What happens when your parents kick you, their last remaining single daughter, out of their Christmas card? If you’re as mind-blowingly awesome as our friend Bridget here, you create your own Christmas card that celebrates the joy of being single in all its alcohol-soaked glory. Read more on The Gloss…
Earlier this month, the National Institute for Health and Care Excellence (NICE), a U.K. organization that provides national health care advice and guidance, released a report on the care of healthy women and their babies during childbirth. The report stated that low-risk women would actually be safer delivering with a midwife — either at a birth center or at home — than with a physician at a hospital.
Ever since the report came out, there has been a lot of discussion as to how it might impact birth here in the United States. In fact, this week, The New York Times published a statement from their Editorial board, asking “Are Midwives Safer Than Doctors?”, and suggesting that many women would benefit from midwifery care. Like the Times, I too hope that NICE’s report will have an impact on the care received by those who are pregnant. I should note that I have a double stake in this issue. I’m currently working on my second book, this one delving into the concept of the “Perfect Birth.” I’m curious about the way we think about, talk about, and experience birth. I’ve teamed up with Deborah Wage, a Certified Nurse Midwife currently practicing at a university hospital. Together we’re looking at the research and data already out there on birth in this country as well as gathering our own, along with the stories of those giving birth to see how it all weaves together. The stories I have heard so far that span the spectrum of birth experiences is overwhelming. The way we treat women in this country is only magnified during the birth experience, where any semblance of control and autonomy is ignored, and marginalized women are treated poorly, resulting in poor birth outcomes for themselves and their babies. Just look at the basic facts and you can’t help but understand we have a problem. The U.S. spends the most when it comes to birth in the world, despite the fact that we’re the only developed nation whose maternal mortality rates continue to rise. Clearly, there is a systemic issue that needs to change.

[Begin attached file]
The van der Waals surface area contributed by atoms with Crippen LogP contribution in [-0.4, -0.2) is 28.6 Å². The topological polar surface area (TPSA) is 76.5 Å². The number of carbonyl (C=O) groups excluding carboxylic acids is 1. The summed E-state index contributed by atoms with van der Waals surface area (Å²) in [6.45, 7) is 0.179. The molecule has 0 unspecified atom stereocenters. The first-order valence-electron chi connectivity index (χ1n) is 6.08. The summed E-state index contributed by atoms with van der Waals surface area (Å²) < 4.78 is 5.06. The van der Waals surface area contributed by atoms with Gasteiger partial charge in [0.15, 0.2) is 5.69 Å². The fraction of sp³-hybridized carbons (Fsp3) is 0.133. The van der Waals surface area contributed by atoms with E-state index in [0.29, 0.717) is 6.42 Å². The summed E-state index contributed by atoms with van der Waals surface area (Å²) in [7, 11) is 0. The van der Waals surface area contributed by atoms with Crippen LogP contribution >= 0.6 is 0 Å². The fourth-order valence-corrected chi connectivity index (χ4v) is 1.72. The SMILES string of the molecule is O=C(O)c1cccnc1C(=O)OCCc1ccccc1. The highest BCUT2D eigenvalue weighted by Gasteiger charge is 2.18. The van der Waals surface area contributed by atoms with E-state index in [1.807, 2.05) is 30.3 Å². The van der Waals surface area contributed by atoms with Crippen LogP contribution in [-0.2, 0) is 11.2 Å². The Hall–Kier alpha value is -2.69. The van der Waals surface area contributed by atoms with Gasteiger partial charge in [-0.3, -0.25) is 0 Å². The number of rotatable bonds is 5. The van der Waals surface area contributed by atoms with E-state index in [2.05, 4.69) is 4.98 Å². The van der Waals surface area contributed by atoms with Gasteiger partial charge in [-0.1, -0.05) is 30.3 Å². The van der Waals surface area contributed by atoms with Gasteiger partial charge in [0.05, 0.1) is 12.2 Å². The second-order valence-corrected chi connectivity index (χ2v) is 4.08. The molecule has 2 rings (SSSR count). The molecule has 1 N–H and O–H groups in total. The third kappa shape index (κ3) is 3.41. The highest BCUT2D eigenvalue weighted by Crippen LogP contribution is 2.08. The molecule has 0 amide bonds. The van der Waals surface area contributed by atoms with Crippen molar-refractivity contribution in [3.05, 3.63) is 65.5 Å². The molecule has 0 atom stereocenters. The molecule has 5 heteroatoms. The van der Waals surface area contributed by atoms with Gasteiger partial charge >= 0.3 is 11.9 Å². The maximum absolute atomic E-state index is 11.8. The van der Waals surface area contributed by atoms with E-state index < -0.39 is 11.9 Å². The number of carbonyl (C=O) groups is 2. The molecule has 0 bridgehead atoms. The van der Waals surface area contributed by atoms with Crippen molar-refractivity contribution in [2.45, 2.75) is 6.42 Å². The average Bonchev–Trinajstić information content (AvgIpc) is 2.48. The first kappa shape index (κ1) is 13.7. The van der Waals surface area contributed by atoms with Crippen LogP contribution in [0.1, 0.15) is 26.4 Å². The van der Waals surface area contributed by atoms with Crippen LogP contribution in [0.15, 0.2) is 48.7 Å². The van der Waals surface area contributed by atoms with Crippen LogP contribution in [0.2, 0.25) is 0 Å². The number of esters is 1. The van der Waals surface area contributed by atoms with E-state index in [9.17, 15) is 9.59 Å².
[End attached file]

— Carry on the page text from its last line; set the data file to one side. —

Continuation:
But my interest in this is also personal. Keep reading »
In the sacred tradition of the American rom-com film, the romantic hero can get away with pretty much anything — so long as he redeems himself with one big, bold romantic gesture five minutes before the movie ends. Touched by his brave display of affection, the leading lady (And, let’s be real, it’s always a lady) will instantly forgive all his obvious shortcomings and collapse lovingly into his arms. Read more on Huffington Post Women…
I was in an online networking group, for a while, in which there coincidentally happened to be many, many children of narcissistic parents, mothers especially. Well, either it was a coincidence, or there are more narcissistic parents in the world than one would imagine. It sounds horrible. Apparently, narcissistic parents rely on their children for their own self-esteem, keep their kids possessively close to them, and then when the child starts to branch out and become independent, the parent gets jealous. It can be, and apparently often is, abusive. It leaves those children with a lot of baggage. (The link above has good information and resources for adult children of narcissistic parents.)
It got me thinking, though: My mom is kind of awesome. Well, no, she just is awesome. During the conversations about narcissistic mothers in that networking group, I’d just think, “I should probably show myself out.” I didn’t want to rub my awesome mom in the faces of people who struggled with their mothers. Keep reading »
We still have seven months until our wedding, but I can’t help but wonder about our guests: how they’ll act, what their reactions will be, how they’ll get along. I’ve been to enough weddings to know that there are bound to be certain people who emerge in some pretty standard guest roles, especially when you have representatives from all different aspects of your life in one room. Rather than let ourselves be caught off-guard, my fiancé and I are mentally preparing ourselves for the following people to, um, grace us with their presences. Keep reading »